I have mental health problems. But don’t worry, I’m not going to kill you. I’m not even going to hurt you. I won’t hit you or throw something at you. Hell, it’s pretty damn unlikely that I’ll even shout abuse at you. Well, maybe if I really dislike you I will. I don’t own a gun, so I’m not going to shoot you. I’m anti-gun so we can scrub filling you full of holes off the list. My meds ensure that I’m bloody shattered all the time so that rules out hacking you to pieces with an axe. It would be far too heavy. I’d just be dragging it along the ground, sparks flying everywhere while you outrun me. I suppose this rules out any form of frenzied chainsaw attack. I wouldn’t be able to get it started. Can you imagine? There I would be, hockey mask on face, laughing manically and shouting some corny line like “It’s time for you to LOG OUT!”. You would be terrified. That was until I pulled on the cord, over and over until I resembled a feeble Mr Burns all dressed up for Hallowe’en. Ah, Hallowe’en. More on this later.
But first, let’s deal with the front page of today’s Sun. “1,200 KILLED BY MENTAL PATIENTS” it screamed.
“WHAT THE HELL??” I screamed. It’s as if the staff of The Sun had a meeting and all decided that there just isn’t enough stigma attached to mental health. Not only are you socially unacceptable, you’re now psychotic killer, too. I don’t really want to discuss the contents of the article. I feel numb because of it. Here we are in late 2013 and still, society continues to vilify, bully and stigmatise those who suffer from mental health issues. Now, we’ve all heard the statistics. One in four of us will suffer from some form of mental illness in our lives. So, if 25% of the population have it, why are there so few who speak openly about it? Well, because of idiotic front pages like today, that’s why?
I’ve been writing about my own battles with depression for some time now. I have no problem letting anyone know about this. But society has deemed us who suffer as outcasts. How the hell can anyone ask to get help if they’re made to feel like a fraud for having an illness?
The mental health charity SAMH released an appalling statistic recently. 40% of employers wouldn’t hire someone with a mental health problem. You want me to let that sink in for a while? Okay, long enough. Now join me in the slow hand clap. With the ongoing fight about discrimination over ageism in the workplace front and centre, it seem we dropped the ball regarding mental health. Again. As a society, we’re making an awful bad habit of that.
It doesn’t help when the biggest of companies brazenly mock mental health problems with their Hallowe’en costumes. Yep, good old Tesco and Asda. Both were guilty of selling items that were offensive. Let’s try something, then. Let’s change the illness. How about this? –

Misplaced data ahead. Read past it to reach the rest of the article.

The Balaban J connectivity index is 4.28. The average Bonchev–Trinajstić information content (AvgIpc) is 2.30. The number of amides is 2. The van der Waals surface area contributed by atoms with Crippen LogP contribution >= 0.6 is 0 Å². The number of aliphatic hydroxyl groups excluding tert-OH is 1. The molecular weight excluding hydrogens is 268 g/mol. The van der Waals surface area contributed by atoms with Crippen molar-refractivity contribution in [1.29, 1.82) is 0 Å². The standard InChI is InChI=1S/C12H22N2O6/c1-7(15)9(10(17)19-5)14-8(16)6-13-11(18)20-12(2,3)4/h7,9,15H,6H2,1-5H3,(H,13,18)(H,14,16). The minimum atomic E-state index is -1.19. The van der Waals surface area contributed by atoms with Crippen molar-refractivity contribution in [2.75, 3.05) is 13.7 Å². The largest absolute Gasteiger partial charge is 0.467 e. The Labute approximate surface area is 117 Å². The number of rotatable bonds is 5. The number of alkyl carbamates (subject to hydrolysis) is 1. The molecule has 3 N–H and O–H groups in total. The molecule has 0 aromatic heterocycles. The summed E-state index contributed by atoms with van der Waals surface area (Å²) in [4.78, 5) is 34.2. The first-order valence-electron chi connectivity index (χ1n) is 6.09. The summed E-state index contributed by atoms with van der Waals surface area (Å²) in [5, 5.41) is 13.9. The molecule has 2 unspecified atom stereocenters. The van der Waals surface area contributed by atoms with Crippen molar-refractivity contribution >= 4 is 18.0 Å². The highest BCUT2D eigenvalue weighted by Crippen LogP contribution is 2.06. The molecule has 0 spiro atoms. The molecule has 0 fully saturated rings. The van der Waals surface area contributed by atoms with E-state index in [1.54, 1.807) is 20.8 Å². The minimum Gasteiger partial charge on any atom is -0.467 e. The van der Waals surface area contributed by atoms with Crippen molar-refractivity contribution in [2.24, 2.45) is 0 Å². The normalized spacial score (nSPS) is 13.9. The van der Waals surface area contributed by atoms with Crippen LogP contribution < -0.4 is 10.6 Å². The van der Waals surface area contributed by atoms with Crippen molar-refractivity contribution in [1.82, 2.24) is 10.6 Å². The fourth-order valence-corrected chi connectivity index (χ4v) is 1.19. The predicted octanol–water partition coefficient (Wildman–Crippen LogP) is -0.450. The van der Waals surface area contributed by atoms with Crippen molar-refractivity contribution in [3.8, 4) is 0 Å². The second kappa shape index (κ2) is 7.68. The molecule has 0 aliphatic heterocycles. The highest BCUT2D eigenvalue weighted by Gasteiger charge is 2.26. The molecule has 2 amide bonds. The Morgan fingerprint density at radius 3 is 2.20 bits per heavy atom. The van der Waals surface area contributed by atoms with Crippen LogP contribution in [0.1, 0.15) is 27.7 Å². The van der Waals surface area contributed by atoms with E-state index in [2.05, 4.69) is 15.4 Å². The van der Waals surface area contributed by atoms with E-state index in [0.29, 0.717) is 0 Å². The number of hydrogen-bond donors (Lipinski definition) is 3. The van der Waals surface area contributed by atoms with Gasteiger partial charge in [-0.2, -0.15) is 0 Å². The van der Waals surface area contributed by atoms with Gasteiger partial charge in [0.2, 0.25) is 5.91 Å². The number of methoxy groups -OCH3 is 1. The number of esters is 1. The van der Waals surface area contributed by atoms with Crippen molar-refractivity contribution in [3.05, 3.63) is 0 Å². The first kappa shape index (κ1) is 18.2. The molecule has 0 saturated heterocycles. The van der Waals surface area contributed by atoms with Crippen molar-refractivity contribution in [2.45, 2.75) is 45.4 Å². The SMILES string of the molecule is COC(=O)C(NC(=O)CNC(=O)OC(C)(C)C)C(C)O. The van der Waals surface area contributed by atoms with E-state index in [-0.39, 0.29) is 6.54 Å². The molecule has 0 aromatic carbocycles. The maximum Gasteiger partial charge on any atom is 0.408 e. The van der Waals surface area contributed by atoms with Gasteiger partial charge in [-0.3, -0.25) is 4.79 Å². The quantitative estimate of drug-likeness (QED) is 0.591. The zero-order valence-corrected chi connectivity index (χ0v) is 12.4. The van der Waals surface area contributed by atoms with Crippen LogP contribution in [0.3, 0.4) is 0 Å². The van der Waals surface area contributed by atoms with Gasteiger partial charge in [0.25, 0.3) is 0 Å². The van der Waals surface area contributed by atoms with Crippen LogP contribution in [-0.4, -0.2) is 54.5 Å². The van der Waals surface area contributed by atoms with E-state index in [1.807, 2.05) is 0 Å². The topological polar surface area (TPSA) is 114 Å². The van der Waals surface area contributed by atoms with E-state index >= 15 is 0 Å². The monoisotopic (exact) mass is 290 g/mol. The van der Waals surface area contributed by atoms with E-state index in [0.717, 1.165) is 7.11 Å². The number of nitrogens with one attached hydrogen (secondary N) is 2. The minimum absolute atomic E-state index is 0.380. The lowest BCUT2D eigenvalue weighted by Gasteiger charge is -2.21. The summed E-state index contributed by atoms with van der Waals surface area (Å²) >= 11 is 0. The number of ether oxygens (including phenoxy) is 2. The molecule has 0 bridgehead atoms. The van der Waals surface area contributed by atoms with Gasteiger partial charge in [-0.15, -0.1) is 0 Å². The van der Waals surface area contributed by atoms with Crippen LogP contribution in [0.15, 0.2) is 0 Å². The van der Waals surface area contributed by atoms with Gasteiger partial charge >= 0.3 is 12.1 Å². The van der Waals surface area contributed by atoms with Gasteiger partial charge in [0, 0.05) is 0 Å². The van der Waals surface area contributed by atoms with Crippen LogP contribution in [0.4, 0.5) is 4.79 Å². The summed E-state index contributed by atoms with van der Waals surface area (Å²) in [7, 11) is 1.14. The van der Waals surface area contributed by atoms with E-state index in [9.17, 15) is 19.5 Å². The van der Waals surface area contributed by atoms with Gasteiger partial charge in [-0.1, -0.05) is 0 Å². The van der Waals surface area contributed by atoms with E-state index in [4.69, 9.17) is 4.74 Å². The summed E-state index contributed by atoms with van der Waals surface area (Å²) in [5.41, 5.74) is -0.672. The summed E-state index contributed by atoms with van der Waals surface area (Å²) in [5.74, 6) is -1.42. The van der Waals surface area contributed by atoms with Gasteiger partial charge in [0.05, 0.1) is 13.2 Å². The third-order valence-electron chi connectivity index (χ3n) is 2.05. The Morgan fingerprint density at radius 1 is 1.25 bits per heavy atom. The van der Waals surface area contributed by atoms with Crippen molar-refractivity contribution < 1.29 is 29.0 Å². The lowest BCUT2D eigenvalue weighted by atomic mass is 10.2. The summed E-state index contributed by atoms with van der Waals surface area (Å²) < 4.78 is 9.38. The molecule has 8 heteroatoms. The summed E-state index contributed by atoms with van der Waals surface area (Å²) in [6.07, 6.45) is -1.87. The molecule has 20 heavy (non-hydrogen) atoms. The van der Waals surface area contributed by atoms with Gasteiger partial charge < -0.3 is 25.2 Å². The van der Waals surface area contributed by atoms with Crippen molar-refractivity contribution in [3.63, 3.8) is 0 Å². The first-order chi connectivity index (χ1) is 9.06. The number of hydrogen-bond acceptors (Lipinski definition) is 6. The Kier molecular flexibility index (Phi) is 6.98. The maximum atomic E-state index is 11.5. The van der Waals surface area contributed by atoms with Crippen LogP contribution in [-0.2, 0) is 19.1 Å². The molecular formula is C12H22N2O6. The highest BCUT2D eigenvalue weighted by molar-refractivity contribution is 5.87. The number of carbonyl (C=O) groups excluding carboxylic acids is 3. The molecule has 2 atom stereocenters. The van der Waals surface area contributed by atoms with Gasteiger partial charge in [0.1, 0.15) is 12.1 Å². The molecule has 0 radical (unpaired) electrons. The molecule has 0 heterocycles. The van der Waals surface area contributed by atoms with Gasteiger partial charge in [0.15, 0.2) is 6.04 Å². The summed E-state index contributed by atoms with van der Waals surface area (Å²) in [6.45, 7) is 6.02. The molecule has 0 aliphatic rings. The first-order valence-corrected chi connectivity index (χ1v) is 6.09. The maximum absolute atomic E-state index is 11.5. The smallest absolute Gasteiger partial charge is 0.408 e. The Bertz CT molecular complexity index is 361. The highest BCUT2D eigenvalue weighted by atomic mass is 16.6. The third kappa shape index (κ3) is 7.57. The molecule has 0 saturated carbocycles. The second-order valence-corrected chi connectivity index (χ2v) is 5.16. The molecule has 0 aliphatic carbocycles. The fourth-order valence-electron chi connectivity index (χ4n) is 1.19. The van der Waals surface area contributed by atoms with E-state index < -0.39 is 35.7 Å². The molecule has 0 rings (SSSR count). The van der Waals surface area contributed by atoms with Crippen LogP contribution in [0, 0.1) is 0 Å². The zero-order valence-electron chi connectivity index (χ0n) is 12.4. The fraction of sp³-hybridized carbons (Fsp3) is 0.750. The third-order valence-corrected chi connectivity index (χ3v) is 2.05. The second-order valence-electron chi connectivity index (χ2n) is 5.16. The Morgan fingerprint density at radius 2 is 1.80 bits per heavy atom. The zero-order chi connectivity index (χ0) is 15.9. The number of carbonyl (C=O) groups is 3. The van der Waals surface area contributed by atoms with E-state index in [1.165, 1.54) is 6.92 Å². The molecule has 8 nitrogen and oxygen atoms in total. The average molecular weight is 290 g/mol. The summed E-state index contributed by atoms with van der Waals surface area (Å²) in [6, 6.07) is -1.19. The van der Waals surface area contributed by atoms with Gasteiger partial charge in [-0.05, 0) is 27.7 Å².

HALLOWE’EN COSTUME! DRESS UP AS CANCER PATIENT! Have you ever wondered what it would be like to look like you have cancer? Then wonder no longer with this fab Hallowe’en costume from Asco Supermarket! The costume comes with a hospital gown, a “bald” cap (for that “just had chemo” look), some yellow face paint to look sick, and a portable stand with a drip feed (easily attached with velcro). Only £19.99!
This would never happen, would it? It would be completely awful. Why then, was it okay for Tesco and Asda to sell costumes mocking the mentally ill?
We’re still stuck with the same old attitudes. To have a mental illness is to be a loony. A violent, unpredictable character capable of harm and brutal acts. Well, the truth is quite the opposite. Those who suffer a mental condition are far more likely to come to harm themselves rather than commit a vicious act. But let’s not let the facts get in the way of a good, ill-researched opinion, eh?
There were some who called this a knee-jerk reaction. Where was our sense of humour? It’s only a costume. How can it be offensive when it’s funny? Oh aye, that’s right. I often recall the times I utterly pissed myself laughing at how depressed I was. My belly ached as I tried to force the suicidal thoughts from my tortured mind. My sides split as I took the razor blade across my arms. Sometimes I was giggling so hard, I couldn’t clean up the blood.
This wasn’t just a error of judgement. These costumes must have been seen, then sanctioned by, umpteen supposedly intelligent people in management on several occasions. Quite how they got so far is a mystery. The costumes and the management, I mean.
We’re in the middle of Scottish Mental Health Week. This Thursday, October 10th is World Mental Health Day. Charities, organisations and activists will be holding events and activities to raise awareness and hopefully gain new supporters for this important cause.
We have to change as people. We have to smash the stigma that has been associated for far too long with mental health. We need to speak out about our experiences and encourage those that are suffering to seek help. We need to make mental health a socially acceptable illness to have. And when we do, those awful statistics will fall. And when they do, it’s a sure-fire bet that it’s the last we’ll see of these awful costumes and hideous front pages we’ve seen in recent times.